Holgate, which is home to part of the Edwin B. Forsythe National Wildlife Refuge, is a two-and-a-half mile portion of the beach and marshland that is closed from March 1 to Sept. 1. This gives animals, including the piping plovers, a large window to carry out nesting and other activities undisturbed. “They have a whole season human-free,” she said.
Field observations will continue this summer, followed by data analysis and recommendations for specific management that will maximize ideal piping plover breeding habitat and minimize the effects of predation and human disturbance, according to Stantial. A piping plover data collection app is also being developed where people can collect the same type of data all along Atlantic Coast to go into one database.
“We’re mid-project now,” she said.
Piping plovers are highly adapted to the dynamic ecosystem of the overwashes, she said. “They like those kinds of spots.”
Those spots are often created when hurricanes hit the coast; however, if a hurricane hits too early in the season, it can be detrimental to the bird’s reproductive season.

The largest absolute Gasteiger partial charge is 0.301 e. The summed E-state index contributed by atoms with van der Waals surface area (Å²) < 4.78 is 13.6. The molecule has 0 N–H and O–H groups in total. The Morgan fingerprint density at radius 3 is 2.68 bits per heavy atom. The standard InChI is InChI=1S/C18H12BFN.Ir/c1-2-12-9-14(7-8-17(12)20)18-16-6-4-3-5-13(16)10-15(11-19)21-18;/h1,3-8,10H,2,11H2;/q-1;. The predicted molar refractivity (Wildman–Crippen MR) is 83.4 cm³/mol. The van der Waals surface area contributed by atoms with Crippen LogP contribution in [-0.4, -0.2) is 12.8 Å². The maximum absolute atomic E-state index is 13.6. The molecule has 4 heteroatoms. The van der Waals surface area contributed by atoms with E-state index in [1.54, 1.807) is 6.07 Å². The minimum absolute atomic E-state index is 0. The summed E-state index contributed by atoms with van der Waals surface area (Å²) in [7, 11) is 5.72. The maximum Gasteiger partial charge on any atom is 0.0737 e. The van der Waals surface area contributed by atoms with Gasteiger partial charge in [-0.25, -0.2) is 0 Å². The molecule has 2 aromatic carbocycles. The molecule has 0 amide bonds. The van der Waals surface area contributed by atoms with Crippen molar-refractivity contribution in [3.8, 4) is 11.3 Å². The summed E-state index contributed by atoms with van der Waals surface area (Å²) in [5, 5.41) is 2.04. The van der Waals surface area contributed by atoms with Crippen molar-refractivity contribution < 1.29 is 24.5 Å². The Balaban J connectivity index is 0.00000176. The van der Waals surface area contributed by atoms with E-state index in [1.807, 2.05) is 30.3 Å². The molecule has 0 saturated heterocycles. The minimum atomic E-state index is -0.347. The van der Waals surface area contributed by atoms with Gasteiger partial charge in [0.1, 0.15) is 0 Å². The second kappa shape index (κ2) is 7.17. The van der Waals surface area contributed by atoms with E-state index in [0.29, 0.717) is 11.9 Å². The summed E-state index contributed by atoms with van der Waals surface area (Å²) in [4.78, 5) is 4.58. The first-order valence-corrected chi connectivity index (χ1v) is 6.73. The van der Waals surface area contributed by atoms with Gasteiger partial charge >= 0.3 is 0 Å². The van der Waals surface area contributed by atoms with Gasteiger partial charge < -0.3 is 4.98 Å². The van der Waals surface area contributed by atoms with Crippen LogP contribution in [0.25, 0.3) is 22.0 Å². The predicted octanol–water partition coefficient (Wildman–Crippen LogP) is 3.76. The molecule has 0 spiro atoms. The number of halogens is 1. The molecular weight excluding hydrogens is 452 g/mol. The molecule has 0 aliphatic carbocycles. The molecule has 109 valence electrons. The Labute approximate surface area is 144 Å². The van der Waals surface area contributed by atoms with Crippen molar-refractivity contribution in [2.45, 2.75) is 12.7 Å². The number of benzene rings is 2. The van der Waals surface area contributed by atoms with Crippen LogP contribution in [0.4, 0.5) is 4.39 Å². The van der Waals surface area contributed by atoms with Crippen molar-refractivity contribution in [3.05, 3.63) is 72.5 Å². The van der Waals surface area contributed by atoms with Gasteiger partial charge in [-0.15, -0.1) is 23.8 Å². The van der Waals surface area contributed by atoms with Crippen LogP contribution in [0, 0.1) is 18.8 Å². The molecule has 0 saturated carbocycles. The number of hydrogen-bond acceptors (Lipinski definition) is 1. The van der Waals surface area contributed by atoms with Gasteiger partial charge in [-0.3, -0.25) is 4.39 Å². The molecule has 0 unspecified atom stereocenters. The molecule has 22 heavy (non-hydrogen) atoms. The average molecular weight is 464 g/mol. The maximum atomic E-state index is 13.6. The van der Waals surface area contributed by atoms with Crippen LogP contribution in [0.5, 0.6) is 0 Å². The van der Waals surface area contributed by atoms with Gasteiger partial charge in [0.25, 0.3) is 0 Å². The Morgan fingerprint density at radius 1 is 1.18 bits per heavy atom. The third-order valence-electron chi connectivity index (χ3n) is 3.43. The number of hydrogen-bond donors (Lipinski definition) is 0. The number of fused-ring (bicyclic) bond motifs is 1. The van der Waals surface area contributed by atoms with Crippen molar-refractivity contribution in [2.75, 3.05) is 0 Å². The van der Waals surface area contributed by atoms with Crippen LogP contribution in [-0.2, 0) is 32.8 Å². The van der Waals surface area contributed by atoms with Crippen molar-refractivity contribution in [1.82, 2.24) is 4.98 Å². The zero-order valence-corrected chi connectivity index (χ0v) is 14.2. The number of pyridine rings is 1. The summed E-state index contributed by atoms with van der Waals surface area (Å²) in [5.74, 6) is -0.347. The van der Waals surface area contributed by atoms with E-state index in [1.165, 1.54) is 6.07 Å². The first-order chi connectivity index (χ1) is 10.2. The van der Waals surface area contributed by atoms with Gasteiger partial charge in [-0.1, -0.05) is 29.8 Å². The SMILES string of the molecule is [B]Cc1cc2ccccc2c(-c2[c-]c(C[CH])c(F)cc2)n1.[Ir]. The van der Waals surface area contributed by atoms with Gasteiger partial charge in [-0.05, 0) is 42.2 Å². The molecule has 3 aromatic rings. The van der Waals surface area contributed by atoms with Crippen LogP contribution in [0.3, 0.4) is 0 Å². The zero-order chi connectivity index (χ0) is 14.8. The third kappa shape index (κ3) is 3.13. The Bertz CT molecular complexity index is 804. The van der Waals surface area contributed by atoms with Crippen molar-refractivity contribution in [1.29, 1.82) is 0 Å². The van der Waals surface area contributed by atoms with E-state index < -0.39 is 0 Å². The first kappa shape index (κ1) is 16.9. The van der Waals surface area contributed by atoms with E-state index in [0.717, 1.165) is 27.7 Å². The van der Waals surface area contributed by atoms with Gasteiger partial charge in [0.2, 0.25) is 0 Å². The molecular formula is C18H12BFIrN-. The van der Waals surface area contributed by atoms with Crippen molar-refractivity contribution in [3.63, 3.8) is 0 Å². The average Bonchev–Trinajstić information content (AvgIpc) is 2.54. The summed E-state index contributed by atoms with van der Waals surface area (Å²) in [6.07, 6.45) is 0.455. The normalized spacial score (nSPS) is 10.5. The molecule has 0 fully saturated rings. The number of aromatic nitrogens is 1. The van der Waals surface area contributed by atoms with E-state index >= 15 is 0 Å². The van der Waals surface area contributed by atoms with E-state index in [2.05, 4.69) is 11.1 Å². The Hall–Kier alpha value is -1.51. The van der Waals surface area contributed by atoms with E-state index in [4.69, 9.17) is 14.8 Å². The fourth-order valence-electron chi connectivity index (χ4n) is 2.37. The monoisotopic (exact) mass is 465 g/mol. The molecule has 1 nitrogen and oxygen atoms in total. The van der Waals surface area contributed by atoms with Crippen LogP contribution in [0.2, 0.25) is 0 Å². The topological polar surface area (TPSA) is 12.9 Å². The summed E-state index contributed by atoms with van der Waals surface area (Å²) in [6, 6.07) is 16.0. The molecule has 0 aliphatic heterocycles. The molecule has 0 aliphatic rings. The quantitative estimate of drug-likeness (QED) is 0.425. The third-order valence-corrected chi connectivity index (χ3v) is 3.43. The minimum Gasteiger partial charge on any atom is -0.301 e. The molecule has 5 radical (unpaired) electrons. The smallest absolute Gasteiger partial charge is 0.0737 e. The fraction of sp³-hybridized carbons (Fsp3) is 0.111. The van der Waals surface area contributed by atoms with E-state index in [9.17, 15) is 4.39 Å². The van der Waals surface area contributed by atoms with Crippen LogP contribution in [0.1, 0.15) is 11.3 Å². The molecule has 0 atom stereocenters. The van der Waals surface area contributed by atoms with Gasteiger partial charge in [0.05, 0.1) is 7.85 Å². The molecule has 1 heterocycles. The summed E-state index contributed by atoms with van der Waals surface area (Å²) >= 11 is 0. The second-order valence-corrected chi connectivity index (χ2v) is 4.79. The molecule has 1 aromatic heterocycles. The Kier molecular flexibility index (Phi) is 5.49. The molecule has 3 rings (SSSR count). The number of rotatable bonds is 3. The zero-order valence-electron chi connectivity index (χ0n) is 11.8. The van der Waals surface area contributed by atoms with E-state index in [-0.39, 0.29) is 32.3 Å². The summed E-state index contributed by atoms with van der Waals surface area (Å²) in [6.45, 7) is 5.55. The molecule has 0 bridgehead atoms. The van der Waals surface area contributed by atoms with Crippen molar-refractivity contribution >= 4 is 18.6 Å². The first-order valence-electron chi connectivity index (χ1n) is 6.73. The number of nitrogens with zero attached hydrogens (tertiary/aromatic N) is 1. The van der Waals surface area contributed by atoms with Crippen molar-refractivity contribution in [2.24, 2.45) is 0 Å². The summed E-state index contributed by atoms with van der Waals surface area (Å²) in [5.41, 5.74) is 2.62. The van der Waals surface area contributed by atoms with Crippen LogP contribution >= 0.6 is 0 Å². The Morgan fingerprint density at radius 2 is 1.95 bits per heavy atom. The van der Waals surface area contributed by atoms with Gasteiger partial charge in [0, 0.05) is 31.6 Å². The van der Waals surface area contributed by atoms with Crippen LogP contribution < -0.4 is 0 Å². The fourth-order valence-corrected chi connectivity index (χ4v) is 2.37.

“If a hurricane strikes while they have nests on the ground it would cause a widespread loss of their reproductive effort that year,” said Cohen, “but the hurricanes tend to reshape the coast in a way that’s good for piping plovers. They like open sand, and the vegetation gets knocked back by storms. “
The birds forage in mudflats that are created when storms deposit sand in tidal areas. “So they really evolved to take advantage of habitat created by storms,” Cohen said.
However, rising sea levels and beach erosion could prove too much for piping plover nesting grounds. In an effort to predict where the piping plovers habitat will be over time, models have been run by Virginia Tech and the U.S. Geological Survey to predict the effect that sea level rise and climate change will have on the coast.
“There’s probably places where new habitat will arise, but a lot of places where it may be gone after the sea level gets too high for barrier islands to persist,” said Cohen.